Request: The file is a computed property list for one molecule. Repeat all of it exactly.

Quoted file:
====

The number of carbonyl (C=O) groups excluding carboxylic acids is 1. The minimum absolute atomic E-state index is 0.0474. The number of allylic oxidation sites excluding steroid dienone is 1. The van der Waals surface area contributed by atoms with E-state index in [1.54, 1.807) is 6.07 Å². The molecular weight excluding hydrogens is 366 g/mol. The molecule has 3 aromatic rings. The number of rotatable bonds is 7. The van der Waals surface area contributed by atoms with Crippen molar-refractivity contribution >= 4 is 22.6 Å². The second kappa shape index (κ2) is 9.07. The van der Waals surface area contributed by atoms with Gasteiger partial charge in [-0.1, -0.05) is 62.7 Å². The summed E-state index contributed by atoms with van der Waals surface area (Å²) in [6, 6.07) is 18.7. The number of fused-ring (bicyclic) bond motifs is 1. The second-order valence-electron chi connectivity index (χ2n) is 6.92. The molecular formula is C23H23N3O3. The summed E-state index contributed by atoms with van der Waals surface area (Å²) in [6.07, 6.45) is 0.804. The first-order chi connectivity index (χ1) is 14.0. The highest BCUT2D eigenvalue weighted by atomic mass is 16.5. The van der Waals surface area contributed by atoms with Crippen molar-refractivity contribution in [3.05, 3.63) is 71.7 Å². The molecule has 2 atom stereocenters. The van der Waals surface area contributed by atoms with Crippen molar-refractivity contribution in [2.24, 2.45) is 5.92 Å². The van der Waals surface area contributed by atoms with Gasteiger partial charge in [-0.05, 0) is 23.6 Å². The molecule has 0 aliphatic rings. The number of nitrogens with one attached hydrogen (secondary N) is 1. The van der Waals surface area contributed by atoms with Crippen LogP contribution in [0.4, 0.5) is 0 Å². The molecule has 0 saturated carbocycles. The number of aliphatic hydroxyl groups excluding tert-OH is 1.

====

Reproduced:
The number of carbonyl (C=O) groups excluding carboxylic acids is 1. The minimum absolute atomic E-state index is 0.0474. The number of allylic oxidation sites excluding steroid dienone is 1. The van der Waals surface area contributed by atoms with E-state index in [1.54, 1.807) is 6.07 Å². The molecular weight excluding hydrogens is 366 g/mol. The molecule has 3 aromatic rings. The number of rotatable bonds is 7. The van der Waals surface area contributed by atoms with Crippen molar-refractivity contribution >= 4 is 22.6 Å². The second kappa shape index (κ2) is 9.07. The van der Waals surface area contributed by atoms with Gasteiger partial charge in [-0.1, -0.05) is 62.7 Å². The summed E-state index contributed by atoms with van der Waals surface area (Å²) in [6, 6.07) is 18.7. The number of fused-ring (bicyclic) bond motifs is 1. The second-order valence-electron chi connectivity index (χ2n) is 6.92. The molecular formula is C23H23N3O3. The summed E-state index contributed by atoms with van der Waals surface area (Å²) in [6.07, 6.45) is 0.804. The first-order chi connectivity index (χ1) is 14.0. The highest BCUT2D eigenvalue weighted by atomic mass is 16.5. The van der Waals surface area contributed by atoms with Crippen molar-refractivity contribution in [3.05, 3.63) is 71.7 Å². The molecule has 2 atom stereocenters. The van der Waals surface area contributed by atoms with Crippen molar-refractivity contribution in [2.24, 2.45) is 5.92 Å². The van der Waals surface area contributed by atoms with Gasteiger partial charge in [-0.05, 0) is 23.6 Å². The molecule has 0 aliphatic rings. The number of nitrogens with one attached hydrogen (secondary N) is 1. The van der Waals surface area contributed by atoms with Crippen LogP contribution in [0.4, 0.5) is 0 Å². The molecule has 0 saturated carbocycles. The number of aliphatic hydroxyl groups excluding tert-OH is 1.